The Doctor getting into the room full of U.N.I.T. soldiers and quickly ordering them – “Defence plan delta, come on! Move, move!” – and the soldiers instantly obeying him – is one of my candidates. Another one is Rose reacting to a compliment by her father: “I know what you’re saying, and we’re not going there. At no point are we going anywhere near there. You aren’t even aware that there exists. I don’t even want to think about there, and believe me, neither do you”. Yet another one is Charles Dickens warming up to the Doctor after hearing that he is “his number one fan”. The Doctor assessing various weapons when preparing to fight the lone Dalek (“Broken. Broken. Hair dryer.”) is also a very fun moment. And of course Jackie Tyler just had to have more than one entry on the “funniest moments” list. After the incident on the Powell Estate, the Doctor comments: “Nine hundred years of time and space, and I've never been slapped by someone's mother” – and his slightly offended tone is hysterical (as is Rose’s reaction to his words). And younger Jackie learning that Rose is Pete’s daughter, not yet understanding that it’s the Rose, and asking Pete “How many are there? Do you call them all Rose?” is yet another funny piece of dialog. The last one is the famous “– My mother’s cooking. – Good. Put her on a slow heat and let her simmer.” exchange from World War III.

Ok, with that out of the way, here is my number one funniest scene of Series 1. Also in World War III, when the Doctor gives Rose, Harriet Jones and the Slitheen a history lesson about 10 Downing Street, concluded with “Three inches of steel lining every single wall. They'll never get in”. Rose then asks, “and how do we get out?”, to which the Doctor grins like an idiot and utters one syllable: “Ah.” No matter how many times I see this scene, I laugh every single time.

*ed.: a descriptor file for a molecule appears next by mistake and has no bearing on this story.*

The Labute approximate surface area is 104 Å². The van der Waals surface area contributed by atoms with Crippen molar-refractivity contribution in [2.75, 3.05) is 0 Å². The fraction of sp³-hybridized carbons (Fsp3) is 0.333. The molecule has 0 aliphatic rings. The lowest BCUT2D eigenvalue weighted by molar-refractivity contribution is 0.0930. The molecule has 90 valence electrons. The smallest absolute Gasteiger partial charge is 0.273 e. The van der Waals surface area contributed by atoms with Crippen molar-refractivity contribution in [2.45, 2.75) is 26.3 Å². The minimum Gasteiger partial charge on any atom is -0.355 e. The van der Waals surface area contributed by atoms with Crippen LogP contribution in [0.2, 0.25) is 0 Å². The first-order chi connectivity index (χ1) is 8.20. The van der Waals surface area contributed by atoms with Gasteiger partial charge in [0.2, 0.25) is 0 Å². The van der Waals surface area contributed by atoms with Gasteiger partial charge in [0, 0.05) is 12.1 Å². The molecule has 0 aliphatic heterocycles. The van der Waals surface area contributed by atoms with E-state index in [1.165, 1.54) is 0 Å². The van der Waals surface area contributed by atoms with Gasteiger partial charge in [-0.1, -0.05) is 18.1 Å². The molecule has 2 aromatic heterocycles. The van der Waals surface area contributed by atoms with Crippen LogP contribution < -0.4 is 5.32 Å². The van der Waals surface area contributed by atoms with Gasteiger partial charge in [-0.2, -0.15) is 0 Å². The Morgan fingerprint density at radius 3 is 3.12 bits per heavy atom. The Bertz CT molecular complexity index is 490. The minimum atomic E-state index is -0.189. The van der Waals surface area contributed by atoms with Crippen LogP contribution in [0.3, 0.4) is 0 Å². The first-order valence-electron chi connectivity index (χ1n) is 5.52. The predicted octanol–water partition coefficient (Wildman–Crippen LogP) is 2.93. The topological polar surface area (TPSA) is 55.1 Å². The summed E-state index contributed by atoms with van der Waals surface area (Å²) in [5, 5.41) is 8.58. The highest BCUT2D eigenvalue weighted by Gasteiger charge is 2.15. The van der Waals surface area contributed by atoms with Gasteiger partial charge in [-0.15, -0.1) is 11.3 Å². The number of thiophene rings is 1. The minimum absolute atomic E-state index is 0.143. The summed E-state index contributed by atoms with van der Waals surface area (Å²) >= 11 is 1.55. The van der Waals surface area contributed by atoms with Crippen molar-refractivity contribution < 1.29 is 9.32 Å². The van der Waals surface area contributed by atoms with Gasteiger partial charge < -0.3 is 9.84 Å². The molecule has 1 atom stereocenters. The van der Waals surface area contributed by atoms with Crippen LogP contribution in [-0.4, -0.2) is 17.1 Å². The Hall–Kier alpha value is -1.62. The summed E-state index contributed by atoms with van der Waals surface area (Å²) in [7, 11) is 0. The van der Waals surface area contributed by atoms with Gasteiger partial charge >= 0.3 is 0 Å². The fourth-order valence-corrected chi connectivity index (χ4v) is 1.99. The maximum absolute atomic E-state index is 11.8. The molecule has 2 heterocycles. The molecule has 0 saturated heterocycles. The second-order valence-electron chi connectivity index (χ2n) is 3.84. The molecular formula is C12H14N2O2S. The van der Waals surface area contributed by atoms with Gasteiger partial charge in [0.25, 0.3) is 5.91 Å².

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– And how do we get out?
– Ah.

Five most heartwarming moments

We did scary, we did tear-inducing, and we did funny. Now it’s time for heartwarming moments of Series 1. We all need some comforting now and then, and Doctor Who delivers on that front, too. Here are my top five most heartwarming moments of Series 1.

So, my number five is a very short and easy to miss scene in The end of the world when the Doctor gets back after saving Platform One. The first thing he does is to go to the trees and tell them about Jabe’s death, and then gives them a hug. That short hug is truly touching, and since it’s the Doctor comforting people, it made this list.

Number four is Nancy finally telling the Empty Child that she is his mummy. I don’t know what else to say – the only thing that might raise a brow is, why number four and not higher on the list? Well, we’ll see in a minute.

My number three is another gesture of compassion from the Doctor. Near the beginning of Father’s Day, when Rose is about to witness her father’s death, he silently takes her by the hand. No unnecessary words, he just lets her know that he is there for her.

Number two is another moment from The Doctor dances. When Rose and Nancy talk while cutting the wires, Nancy has no trouble believing in time travel, but cannot believe that there is any future in which Rose is not German… And then Rose tells her this: “Nancy, the Germans don't come here. They don’t win. Don’t tell anyone I told you so, but you know what? You win.” I love that moment!